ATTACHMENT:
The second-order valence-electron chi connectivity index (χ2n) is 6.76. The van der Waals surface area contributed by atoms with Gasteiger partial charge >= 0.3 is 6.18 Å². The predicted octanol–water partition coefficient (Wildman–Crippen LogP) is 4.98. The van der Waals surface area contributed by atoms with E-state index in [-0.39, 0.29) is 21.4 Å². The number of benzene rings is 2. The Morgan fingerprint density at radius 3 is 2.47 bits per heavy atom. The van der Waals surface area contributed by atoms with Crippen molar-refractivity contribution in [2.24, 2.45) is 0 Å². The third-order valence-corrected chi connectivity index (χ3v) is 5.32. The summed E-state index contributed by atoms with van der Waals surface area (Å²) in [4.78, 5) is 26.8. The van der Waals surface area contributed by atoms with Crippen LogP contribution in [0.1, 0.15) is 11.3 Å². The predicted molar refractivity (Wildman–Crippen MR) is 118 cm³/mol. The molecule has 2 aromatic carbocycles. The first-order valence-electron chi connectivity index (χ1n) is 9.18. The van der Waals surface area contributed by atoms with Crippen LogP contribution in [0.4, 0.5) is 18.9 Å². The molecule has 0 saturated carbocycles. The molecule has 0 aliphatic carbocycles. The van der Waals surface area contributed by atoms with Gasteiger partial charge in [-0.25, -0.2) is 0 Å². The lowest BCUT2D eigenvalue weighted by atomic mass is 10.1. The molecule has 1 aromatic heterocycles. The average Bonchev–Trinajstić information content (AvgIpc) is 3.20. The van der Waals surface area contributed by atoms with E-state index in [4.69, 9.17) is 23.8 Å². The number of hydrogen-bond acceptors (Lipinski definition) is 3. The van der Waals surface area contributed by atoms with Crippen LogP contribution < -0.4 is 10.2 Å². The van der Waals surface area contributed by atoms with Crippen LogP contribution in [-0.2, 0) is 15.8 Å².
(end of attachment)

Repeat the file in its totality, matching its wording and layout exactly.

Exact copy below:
The second-order valence-electron chi connectivity index (χ2n) is 6.76. The van der Waals surface area contributed by atoms with Gasteiger partial charge >= 0.3 is 6.18 Å². The predicted octanol–water partition coefficient (Wildman–Crippen LogP) is 4.98. The van der Waals surface area contributed by atoms with E-state index in [-0.39, 0.29) is 21.4 Å². The number of benzene rings is 2. The Morgan fingerprint density at radius 3 is 2.47 bits per heavy atom. The van der Waals surface area contributed by atoms with Crippen molar-refractivity contribution in [2.24, 2.45) is 0 Å². The third-order valence-corrected chi connectivity index (χ3v) is 5.32. The summed E-state index contributed by atoms with van der Waals surface area (Å²) in [4.78, 5) is 26.8. The van der Waals surface area contributed by atoms with Crippen LogP contribution in [0.1, 0.15) is 11.3 Å². The predicted molar refractivity (Wildman–Crippen MR) is 118 cm³/mol. The molecule has 2 aromatic carbocycles. The first-order valence-electron chi connectivity index (χ1n) is 9.18. The van der Waals surface area contributed by atoms with Crippen LogP contribution in [0.4, 0.5) is 18.9 Å². The molecule has 0 saturated carbocycles. The molecule has 0 aliphatic carbocycles. The van der Waals surface area contributed by atoms with Gasteiger partial charge in [-0.25, -0.2) is 0 Å². The lowest BCUT2D eigenvalue weighted by atomic mass is 10.1. The molecule has 1 aromatic heterocycles. The average Bonchev–Trinajstić information content (AvgIpc) is 3.20. The van der Waals surface area contributed by atoms with E-state index in [4.69, 9.17) is 23.8 Å². The number of hydrogen-bond acceptors (Lipinski definition) is 3. The van der Waals surface area contributed by atoms with Crippen LogP contribution < -0.4 is 10.2 Å². The van der Waals surface area contributed by atoms with Crippen LogP contribution in [-0.2, 0) is 15.8 Å².